''buy.''

    There's no arguing with Amazon fans on one point: The stock
    is the equivalent of a bestseller. Since going public at $18 in
    May in a $54 million IPO, the shares have soared and recently
    trade at about 54. The stock closed at a high of 66 on Oct. 29.

    At recent prices, Amazon has a market value of about $1.29
    billion. Not bad for a company with $90 million in sales in the
    past four quarters. Compare that with Barnes & Noble, with a
    market value of $2.2 billion and sales of $2.71 billion -- and a
    profit to boot.

    Selling More, Losing More

    Started in 1994 by former Wall Street money manager Jeffrey
    Bezos, Amazon's plan is to boost sales rapidly, helping it cover
    fixed costs. Then, once sales are high enough, demand the same
    discounts its bigger rivals get from publishers.
    ''It's a scale business,'' said Amazon Chief Financial
    Officer Joy Covey.

    Yet, the company's losses are expected to widen as its sales
    increase, mainly because of high sales and marketing costs.
    Indeed, third-quarter sales shot to $37.9 million from $4.2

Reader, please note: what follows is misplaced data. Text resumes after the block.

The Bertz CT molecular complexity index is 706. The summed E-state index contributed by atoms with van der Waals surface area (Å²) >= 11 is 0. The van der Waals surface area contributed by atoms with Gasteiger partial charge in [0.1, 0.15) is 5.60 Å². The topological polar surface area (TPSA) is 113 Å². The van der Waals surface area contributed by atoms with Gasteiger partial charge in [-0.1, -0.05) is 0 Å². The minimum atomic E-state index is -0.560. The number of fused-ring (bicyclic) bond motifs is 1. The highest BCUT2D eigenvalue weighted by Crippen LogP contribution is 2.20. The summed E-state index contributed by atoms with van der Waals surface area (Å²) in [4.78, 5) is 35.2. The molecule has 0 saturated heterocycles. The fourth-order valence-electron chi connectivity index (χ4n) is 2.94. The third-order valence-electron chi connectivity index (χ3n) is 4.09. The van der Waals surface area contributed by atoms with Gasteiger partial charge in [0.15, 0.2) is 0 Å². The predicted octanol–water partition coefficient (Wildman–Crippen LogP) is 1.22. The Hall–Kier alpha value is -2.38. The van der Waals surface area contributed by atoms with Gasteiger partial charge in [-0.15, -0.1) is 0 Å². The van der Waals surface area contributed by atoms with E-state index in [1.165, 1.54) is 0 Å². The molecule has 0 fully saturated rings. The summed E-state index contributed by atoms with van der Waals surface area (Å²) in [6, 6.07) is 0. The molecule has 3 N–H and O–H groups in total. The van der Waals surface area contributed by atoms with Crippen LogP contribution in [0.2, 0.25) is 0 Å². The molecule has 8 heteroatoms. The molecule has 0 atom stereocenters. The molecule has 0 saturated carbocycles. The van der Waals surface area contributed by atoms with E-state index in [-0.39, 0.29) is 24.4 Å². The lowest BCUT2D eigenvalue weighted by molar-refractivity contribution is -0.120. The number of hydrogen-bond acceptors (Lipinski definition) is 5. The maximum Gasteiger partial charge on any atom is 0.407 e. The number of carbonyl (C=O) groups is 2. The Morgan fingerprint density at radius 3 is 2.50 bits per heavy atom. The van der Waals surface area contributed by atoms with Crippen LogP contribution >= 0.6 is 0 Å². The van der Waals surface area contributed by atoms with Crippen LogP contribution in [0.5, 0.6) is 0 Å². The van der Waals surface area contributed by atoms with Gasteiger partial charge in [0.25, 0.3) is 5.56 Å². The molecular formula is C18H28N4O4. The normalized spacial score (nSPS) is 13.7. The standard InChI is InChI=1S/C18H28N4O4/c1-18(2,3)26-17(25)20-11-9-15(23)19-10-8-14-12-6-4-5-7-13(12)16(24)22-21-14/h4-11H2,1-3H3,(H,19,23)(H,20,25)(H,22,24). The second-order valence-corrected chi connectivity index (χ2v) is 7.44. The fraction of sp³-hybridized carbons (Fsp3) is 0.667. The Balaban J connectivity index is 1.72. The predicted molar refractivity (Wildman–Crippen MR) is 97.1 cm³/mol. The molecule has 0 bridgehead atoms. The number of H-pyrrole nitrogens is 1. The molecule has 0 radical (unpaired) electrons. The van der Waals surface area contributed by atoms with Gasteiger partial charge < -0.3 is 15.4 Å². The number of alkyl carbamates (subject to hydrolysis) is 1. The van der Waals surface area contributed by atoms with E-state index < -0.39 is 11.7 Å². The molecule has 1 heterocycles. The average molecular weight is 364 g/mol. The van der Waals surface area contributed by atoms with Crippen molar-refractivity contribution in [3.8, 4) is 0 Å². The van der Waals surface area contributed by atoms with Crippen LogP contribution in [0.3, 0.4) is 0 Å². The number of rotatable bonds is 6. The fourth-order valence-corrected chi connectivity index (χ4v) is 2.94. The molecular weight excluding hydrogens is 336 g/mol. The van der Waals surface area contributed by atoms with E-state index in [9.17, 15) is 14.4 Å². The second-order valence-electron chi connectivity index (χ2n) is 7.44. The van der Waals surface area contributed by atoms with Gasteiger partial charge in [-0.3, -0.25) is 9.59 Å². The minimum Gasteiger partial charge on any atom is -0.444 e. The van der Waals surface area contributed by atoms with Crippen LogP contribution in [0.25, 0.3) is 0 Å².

million a year earlier, yet its loss more than tripled to $8.5
    million from $2.4 million.

    Oddly enough, Amazon has higher overhead costs than its
    rivals, which must pay for hundreds of stores, vast inventories
    and thousands of workers. Amazon has about 19 cents left from
    each $1 in sales, while Barnes & Noble holds onto about 35 cents
    and Borders keeps about 25.

    Story Telling

    Many investors aren't all that concerned with the numbers,
    said consultant Zocche.
    ''They get excited by the story,'' he said.

    SortNewest  |  Oldest  |  Most Replied Expand all replies
    • piece. It makes more sense than most any long
      post I've read lately. Bloomberg piece also doubts
      whether this type of commerce will ever become the "norm"
      which I doubt too. Doesn't sound like they think AMZN
      will do very well either. 37mil. in sales yet loses
      increase 3X to 8.5mil! And they don't have much
      competition yet either. These guys and this sector is going